There were two pieces published last month in The Telegraph that took an interesting take on the November election results. One was by Miguel Faria, published on Jan. 3, titled: “How the Electoral College kept four California Counties from dictating to the entire nation.”And the other, published Jan. 30, by Rinda Wilson, titled “Why I jumped on the Trump train.”
Wilson’s piece wasn’t about the Electoral College, but rather why she decided to vote for Donald Trump for president. However, near the end of her piece she did write, “I just realized that Hillary’s popular vote win could be viewed as entirely from the state of California — a state with over 13 million votes. Take away California and Trump wins the rest of the country, 49 states, by 1.4 million votes.”
I guess you could use that sort of logic, but that opens the door to the reverse, doesn’t it? You just can’t take a state away, can you? Nor can you just make to disappear the 15 other states and the District of Columbia, besides California, that didn’t go for Trump. It’s statistical hocus pocus. And you can’t get a 2.8 million vote lead without having the first 63 million votes, right?
Faria basically used the same flawed logic. His piece quoted an article from a foreign news agency, titled, “Popular Vote: One State Does Not Speak for the Nation,” that said, “Indeed, Clinton did win more votes across the United States by the large margin of 2.8 million. Trump garnered close to 63 million votes, while Clinton won nearly 65.8 million. However, here’s the rub: The numbers show that this entire lead, and then some, came from only one state: California. In fact, most remarkably, the city of Los Angeles alone gave Clinton 1.69 million votes more than it gave Trump.”
Faria then dropped the pin more specifically down to four areas of California. “Alameda County gave Clinton 418,000 more votes, Santa Clara gave her 367,000 more, and the city of San Francisco provided a margin of 308,000. Together with the 1.69 million of Los Angeles, these four alone gave Clinton nearly 2.8 million more votes — almost precisely the margin by which she won the national vote.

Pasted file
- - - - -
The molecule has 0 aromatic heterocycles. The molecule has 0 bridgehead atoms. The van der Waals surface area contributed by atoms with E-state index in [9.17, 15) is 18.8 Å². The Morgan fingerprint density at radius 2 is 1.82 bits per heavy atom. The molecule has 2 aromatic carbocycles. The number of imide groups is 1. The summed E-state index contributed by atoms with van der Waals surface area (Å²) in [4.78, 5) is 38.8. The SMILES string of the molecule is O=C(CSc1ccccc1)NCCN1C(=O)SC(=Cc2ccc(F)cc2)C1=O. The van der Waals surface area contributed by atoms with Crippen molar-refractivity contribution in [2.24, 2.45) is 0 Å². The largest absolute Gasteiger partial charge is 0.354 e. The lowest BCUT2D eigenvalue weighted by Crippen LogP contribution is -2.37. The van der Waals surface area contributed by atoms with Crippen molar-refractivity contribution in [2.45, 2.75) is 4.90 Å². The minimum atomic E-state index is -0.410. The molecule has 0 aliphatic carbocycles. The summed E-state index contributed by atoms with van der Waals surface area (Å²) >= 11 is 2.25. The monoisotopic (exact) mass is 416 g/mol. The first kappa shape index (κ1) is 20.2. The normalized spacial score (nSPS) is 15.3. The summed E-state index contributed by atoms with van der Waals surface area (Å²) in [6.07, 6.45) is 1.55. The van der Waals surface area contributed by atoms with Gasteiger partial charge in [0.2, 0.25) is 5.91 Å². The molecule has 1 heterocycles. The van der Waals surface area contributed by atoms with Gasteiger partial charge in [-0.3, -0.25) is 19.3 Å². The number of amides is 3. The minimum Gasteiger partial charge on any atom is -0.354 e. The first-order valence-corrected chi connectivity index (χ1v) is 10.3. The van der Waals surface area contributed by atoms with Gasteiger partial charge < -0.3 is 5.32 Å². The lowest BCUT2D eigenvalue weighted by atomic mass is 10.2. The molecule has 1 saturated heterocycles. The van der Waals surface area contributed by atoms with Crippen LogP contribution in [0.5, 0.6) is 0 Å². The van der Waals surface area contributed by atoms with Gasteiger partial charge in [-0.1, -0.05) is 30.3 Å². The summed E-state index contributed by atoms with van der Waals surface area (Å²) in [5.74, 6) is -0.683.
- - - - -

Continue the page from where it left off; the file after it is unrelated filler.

Faria also asks the question, “Why would left-wing Californians have the right to dictate what the rest of the country can and can’t do, under what logic, under what political philosophy?” The answer to that question is simple. There is no political philosophy. The Founders took care of that with the Electoral College.
I understand the point they’re both trying to make as they attempt to justify Trump’s popular vote loss, but no justification is needed. The president is not chosen by popular vote. There’s no debate about that, although some Democrats point to the popular vote win with a smidgen of satisfaction. It doesn’t matter, they lost, Trump is our president. He won the only vote that counts.
What I am here to debate is the thought that one area of the country is being targeted for no reason. It’s easy to paint California as the boogeyman to say “look what the Electoral College saved you from?” However, people in California or Michigan or Nebraska or any of the other 47 states have the same privilege and right to vote. We are a nation of diverse ideas and opinions and while we may not share the same opinions as other parts of the country, we must all be ready to defend the right of Americans to exercise basic rights — and one of those rights is the vote.
We haven’t always lived up to our creed stated in our Declaration of Independence, “We hold these truths to be self-evident, that all men are created equal, that they are endowed by their Creator with certain unalienable Rights, that among these are Life, Liberty and the pursuit of Happiness.”
And there are times when we fail even today, but we have to keep on striving to become a more perfect union.
The system the Founders put in place worked as designed. It didn’t matter how many of California’s almost 12 million voters cast ballots for the Democratic nominee, the state only has 55 electoral votes and that’s not going to change.